November 5th, 2013 | Activism, Dating & Gender, Suicide Girls/SG Radio | Comments Off
I know I’ve been naughty about keeping in touch! But, I’ve emerged from the ethers. This interview (my first in nine months!) was so worth the wait – I promise! Speaking to Rosalind Wiseman, bestselling author of Queen Bees & Wannabes, the inspiration behind Tina Fey’s Mean Girls movie, was truly eye-opening. This time around, she turns the spotlight on boys. With the help of hundreds of tweens and teens, Wiseman covers the art of social war for guys, including hook up culture, locker room talk, violent video games, and their deep emotional life. Please read, comment and share on your social networks and send it to friends, parents and educators you know. Anybody who has boys in their life!
Masterminds & Wingmen Author Rosalind Wiseman Talks Hooking Up, Raising Better Boys and How To Deal With Cyber Bullies
Author Rosalind Wiseman’s bestselling book Queen Bees & Wannabes was the inspiration for the film Mean Girls,Tina Fey’s hilarious and dead-on satire of high school hierarchies. Back when Lindsay Lohan could sincerely portray a wide-eyed new girl on campus, we all related as she struggled to fit in, be herself, and decode the oft confusing and conniving girl world. In Wiseman’s latest work, she turns her attention to boys; breaking the guy code for parents, educators and young men themselves. With suicide and incarceration rates of boys averaging five to eight times those of girls, this boy bible is needed more than ever. Revealing their capacity for deep emotional life, Wiseman, a foremost anti-bullying activist, offers an important foundation to better understand and communicate with today’s boys.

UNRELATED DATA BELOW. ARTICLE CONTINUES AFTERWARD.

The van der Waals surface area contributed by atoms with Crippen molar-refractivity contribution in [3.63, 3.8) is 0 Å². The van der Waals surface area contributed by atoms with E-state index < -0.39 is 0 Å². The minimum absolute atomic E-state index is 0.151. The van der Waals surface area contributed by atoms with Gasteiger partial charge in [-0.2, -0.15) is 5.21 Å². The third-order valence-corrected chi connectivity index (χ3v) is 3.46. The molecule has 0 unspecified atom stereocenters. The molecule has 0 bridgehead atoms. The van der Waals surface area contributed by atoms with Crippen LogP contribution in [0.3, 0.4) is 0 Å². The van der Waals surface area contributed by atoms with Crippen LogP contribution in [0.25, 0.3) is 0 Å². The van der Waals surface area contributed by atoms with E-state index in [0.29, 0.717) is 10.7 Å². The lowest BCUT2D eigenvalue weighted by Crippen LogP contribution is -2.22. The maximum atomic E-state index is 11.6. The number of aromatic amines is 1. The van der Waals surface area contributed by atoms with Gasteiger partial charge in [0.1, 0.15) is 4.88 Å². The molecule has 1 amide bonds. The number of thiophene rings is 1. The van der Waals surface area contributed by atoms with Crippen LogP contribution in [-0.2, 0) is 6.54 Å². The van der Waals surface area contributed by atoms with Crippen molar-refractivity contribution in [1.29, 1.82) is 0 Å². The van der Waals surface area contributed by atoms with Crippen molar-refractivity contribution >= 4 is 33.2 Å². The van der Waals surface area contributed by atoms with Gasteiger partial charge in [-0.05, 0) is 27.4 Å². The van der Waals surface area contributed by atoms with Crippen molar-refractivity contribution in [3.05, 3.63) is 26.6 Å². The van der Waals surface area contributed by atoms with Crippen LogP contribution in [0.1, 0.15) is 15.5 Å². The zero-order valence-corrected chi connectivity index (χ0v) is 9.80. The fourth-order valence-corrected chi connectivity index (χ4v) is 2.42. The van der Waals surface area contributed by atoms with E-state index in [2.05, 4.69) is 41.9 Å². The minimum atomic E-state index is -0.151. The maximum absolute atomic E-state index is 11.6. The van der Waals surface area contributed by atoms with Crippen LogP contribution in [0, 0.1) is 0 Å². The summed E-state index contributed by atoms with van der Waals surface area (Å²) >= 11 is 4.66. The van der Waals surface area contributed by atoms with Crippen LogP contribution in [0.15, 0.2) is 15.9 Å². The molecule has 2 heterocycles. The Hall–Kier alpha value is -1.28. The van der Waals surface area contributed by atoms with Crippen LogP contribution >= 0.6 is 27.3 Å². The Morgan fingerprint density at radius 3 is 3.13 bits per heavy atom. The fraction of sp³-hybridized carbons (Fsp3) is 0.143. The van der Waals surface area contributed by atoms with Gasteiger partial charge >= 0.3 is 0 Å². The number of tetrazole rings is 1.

Darrah de jour: How did you get started as an educator and social justice advocate?
Rosalind Wiseman: Strangely enough, I started by teaching self defense to girls, shortly after I graduated from college. I fell into it, and started a non-profit. I very quickly got to a place of wanting to address the root causes of violence. I went into where girls and boys were and I ran a non-profit for about ten years. I wrote a curricula for social competence, bullying prevention, media literacy and ethical leadership that’s used in many schools and organizations to this day.
DDJ: I remember taking self defense and it had such a powerful effect on me. It even changed my dreams.
RW: Yes, makes sense to me. It’s so fundamental [to] our sense of power and self agency over our bodies. So, if we change that, and feel better about it, it really changes the way we walk through the world.
DDJ: Something particularly unique about your method of relating to teens is that you provide a safe space for them to share their stories and feelings. I remember after the Columbine shooting, when asked what he’d say to the shooters, Marilyn Manson famously replied, “I wouldn’t say anything. I’d listen to them. Which nobody else did.” What drew you to working with tweens and teens –– especially with relation to hot topics like bullying, self-esteem and cliques?
RW: This has been the only job I’ve ever had. I graduated from college and started working on these issues. Very quickly, as a young person in her early 20s, I was struck by how many adults were giving advice but weren’t listening to the kids. So the advice was not helpful. It was not reflective of what the kids were going through. It could be very patronizing. It’s an amazing thing to have to listen to advice from somebody who doesn’t know what they’re talking about. And if you try and argue or present a different point of view it’s perceived by some adults as being disrespectful. I couldn’t stand it. I couldn’t stand that we were teaching children but we were not doing our due diligence to present them with the best information possible. That included listening to them.
Read the rest at SuicideGirls Blog.
Reprinted by GirlieGirl Army.